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Anorak | Charlie Hebdo were asking for it: it’s reverse ecumenicism, dummy

Charlie Hebdo were asking for it: it’s reverse ecumenicism, dummy

by | 8th, January 2015

Supporters of Pakistan's Mutahida Majlis-e-Amal, or United Action Forum, hold a rally in Islamabad, Pakistan to condemn publication of cartoons of Prophet Muhammad in Denmark and France, after Friday prayers Feb 3, 2006. Pakistan's parliament passed unanimously a resolution condemning cartoons of Islam's prophet in European newspapers, and small protests were held in major cities as anger grew in this Islamic nation. (AP Photo/B.K.Bangash)

 

In 2006, Christopher Hitchens  spoke  about the Kurt Westergaard, the Danish caricaturist came under attack from Islamists after he had drawn a 2005 caricature of the Prophet Mohamed with a bomb hidden in his Turban. The cartoon was one of 12 similar cartoons on Mohamed published Jyllands-Posten newspapers.

Westergaard was forced into an life on the run. Hardline Muslims wanted him dead.

One day, a 28-year-old man broke into Westergaard’s home. He was armed with an axe and a knife. Westergaard was home looking after his five-year-old granddaughter, Stephanie. Westergaard ran into his “panic room”. Stephanie was outside in the living room.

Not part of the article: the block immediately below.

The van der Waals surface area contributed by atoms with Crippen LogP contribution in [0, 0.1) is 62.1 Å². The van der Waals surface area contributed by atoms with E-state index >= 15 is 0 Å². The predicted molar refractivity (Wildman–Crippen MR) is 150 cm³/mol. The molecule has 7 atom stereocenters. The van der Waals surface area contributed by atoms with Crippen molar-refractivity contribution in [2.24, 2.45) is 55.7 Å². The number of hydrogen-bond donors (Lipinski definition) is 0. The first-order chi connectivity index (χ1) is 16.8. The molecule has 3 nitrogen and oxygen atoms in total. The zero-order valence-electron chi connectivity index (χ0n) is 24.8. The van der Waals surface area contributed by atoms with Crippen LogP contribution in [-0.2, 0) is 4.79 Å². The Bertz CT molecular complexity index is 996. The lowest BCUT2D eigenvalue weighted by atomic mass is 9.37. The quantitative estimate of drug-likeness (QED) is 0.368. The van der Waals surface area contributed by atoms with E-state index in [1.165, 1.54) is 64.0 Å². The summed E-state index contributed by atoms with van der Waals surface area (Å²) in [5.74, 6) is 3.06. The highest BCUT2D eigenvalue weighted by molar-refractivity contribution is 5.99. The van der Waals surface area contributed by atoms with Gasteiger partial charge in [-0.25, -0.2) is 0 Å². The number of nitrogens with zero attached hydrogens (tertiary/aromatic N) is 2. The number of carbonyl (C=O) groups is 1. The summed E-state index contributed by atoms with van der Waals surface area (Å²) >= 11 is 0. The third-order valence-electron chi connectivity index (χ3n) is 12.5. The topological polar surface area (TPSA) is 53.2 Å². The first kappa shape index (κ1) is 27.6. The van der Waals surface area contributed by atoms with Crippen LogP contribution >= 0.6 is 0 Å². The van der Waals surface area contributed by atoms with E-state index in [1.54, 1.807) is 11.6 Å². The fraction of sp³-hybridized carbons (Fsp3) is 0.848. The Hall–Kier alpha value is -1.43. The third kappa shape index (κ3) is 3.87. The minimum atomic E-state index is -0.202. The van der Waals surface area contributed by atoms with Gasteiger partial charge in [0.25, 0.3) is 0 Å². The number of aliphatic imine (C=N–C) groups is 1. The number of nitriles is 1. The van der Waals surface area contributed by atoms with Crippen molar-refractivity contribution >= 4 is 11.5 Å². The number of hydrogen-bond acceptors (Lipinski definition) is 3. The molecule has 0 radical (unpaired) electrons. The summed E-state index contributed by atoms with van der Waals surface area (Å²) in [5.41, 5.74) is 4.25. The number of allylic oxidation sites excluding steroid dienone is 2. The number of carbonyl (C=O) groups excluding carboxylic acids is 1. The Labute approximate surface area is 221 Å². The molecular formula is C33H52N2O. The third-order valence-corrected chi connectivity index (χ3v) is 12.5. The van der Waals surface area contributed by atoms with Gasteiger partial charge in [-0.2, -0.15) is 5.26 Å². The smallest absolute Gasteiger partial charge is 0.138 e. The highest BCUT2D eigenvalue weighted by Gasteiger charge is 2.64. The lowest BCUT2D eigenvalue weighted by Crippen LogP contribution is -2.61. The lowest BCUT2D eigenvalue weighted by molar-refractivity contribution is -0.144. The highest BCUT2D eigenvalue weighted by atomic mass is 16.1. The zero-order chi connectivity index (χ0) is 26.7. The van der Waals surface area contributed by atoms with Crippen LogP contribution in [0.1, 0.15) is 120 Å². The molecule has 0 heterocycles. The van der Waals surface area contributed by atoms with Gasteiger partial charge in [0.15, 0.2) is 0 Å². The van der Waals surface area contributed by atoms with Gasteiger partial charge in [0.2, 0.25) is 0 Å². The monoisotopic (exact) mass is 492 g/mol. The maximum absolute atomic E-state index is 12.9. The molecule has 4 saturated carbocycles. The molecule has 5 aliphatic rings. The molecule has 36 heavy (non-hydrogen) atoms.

So. Hichens in 2006:

Let’s do a brief thought experiment. I tell you the following: On New Year’s Eve, a man in his mid-seventies is having his granddaughter over for a sleep-over, his five-year old granddaughter. He is attacked in his own home by an axe-wielding maniac with homicidal intent. Your mammalian reaction, your reaction as a primate, is one of revulsion. I’m trusting you on this. [Laughs.]…

Hitchens: Then you pick up yesterday’s Guardian, one of the most liberal newspapers in the Western world, and there’s a long article that says, ah, that picture, that moral picture, that instinct to protect the old and the young

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Posted: 8th, January 2015 | In: News Comment (1) | Follow the Comments on our RSS feed: RSS 2.0 | TrackBack | Permalink